Doing our best to avoid turning this into the Applelaw podcast, episode 105 begins with Maury Shenk unpacking the new US-EU Privacy Shield details. His take: more hassles for companies accused of noncompliance, more detailed privacy disclosures and compliance obligations for most members, and a modicum of pain for the intelligence community, but it’s still basically the same framework as the Safe Harbor.
Plenty of news from the FTC, as we ask how embarrassed the Commission should be now that one of its “common sense” security requirements has been discredited by its own chief technologist; we also ponder one Commissioner’s decision to weigh in on encryption regulation, and the Commission’s foray into security for the Internet of Things.
Michael Vatis tells us the significance of the CFPB’s first data security enforcement order and the FCC’s new privacy rules for Internet providers. Maury brings us mixed news on data protection skirmishes in Germany. Hamburg’s biggest privacy hot dog looks more like chopped liver after a court ruling undercuts its jurisdictional claims, but Facebook’s “like” button may require its own “I consent” button.
Finally, we return to the Apple-FBI case, submerge under a flood of amicus briefs, gauge the level of anger in the US government’s brief, and brace for the hearing on March 22. In other news, I explain what Doris Day can teach us about Tim Cook, and Apple lawyers respond to concerns that China induced Apple to install probably-backdoored encryption algorithms in Chinese iPhones. Relax, Apple’s lawyers have told journalists, the decision to install secret Chinese government crypto “was a trade issue, not a security issue.” Well, whew! No worries then.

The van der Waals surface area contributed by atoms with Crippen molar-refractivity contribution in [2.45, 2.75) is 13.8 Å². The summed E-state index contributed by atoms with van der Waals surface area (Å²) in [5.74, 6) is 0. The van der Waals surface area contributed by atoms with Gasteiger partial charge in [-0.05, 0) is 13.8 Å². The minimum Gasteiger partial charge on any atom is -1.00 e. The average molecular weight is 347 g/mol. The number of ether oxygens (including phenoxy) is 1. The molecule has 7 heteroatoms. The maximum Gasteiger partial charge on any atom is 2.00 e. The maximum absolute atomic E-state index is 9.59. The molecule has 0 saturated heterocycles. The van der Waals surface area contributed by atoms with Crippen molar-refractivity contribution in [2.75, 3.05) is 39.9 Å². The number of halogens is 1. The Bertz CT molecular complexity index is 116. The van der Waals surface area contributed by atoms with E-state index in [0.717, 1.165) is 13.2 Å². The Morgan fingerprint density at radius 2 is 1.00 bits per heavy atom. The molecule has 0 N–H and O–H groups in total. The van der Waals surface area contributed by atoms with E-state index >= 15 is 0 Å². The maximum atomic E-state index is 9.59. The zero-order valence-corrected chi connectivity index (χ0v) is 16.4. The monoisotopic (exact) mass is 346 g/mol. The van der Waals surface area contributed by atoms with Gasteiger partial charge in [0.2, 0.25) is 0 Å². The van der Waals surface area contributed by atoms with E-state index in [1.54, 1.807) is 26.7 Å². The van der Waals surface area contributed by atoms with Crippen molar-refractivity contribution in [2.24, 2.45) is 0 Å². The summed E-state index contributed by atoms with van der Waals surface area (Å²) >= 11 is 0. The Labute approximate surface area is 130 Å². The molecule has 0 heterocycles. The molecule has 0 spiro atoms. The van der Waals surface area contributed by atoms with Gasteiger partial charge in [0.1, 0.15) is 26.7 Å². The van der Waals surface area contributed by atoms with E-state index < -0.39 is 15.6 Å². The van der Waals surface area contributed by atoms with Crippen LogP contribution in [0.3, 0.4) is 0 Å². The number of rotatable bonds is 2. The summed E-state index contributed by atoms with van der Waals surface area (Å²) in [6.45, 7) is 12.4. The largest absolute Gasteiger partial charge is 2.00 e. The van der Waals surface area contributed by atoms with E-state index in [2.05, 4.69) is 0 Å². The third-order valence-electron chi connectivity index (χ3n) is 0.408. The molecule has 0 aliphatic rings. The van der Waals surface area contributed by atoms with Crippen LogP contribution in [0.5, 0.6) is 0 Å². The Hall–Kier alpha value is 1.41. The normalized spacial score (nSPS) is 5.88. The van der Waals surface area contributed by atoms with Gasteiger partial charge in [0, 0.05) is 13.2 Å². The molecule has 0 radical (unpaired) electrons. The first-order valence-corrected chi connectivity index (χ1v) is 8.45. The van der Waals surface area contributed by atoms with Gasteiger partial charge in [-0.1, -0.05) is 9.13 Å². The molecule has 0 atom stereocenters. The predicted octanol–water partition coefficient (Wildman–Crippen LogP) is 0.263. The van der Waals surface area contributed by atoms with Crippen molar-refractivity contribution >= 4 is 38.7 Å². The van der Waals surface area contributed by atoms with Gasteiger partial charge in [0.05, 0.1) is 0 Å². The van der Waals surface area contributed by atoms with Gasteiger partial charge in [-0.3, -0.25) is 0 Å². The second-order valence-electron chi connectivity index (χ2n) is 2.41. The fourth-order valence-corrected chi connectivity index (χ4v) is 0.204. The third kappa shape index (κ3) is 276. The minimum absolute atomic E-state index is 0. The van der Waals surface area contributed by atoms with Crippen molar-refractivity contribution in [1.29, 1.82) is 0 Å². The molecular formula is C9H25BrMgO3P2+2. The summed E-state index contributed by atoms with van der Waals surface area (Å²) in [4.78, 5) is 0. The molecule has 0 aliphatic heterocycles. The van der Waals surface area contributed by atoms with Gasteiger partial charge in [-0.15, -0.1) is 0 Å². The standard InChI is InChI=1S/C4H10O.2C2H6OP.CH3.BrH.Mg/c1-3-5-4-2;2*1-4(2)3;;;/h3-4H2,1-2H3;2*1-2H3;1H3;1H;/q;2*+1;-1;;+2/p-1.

In the interview, Alan Cohn and Jason Weinstein talk to Robin Weisman and Peter Van Valkenburgh from Coin Center. Robin and Peter explain Coin Center’s ongoing work to educate policy makers about digital currencies and blockchain technology, and they correct two of the most common misconceptions about bitcoin – that it’s anonymous and that it’s unregulated. They also discuss other possible applications for blockchain technology and help us make sense of the debate about private blockchains vs. the bitcoin blockchain.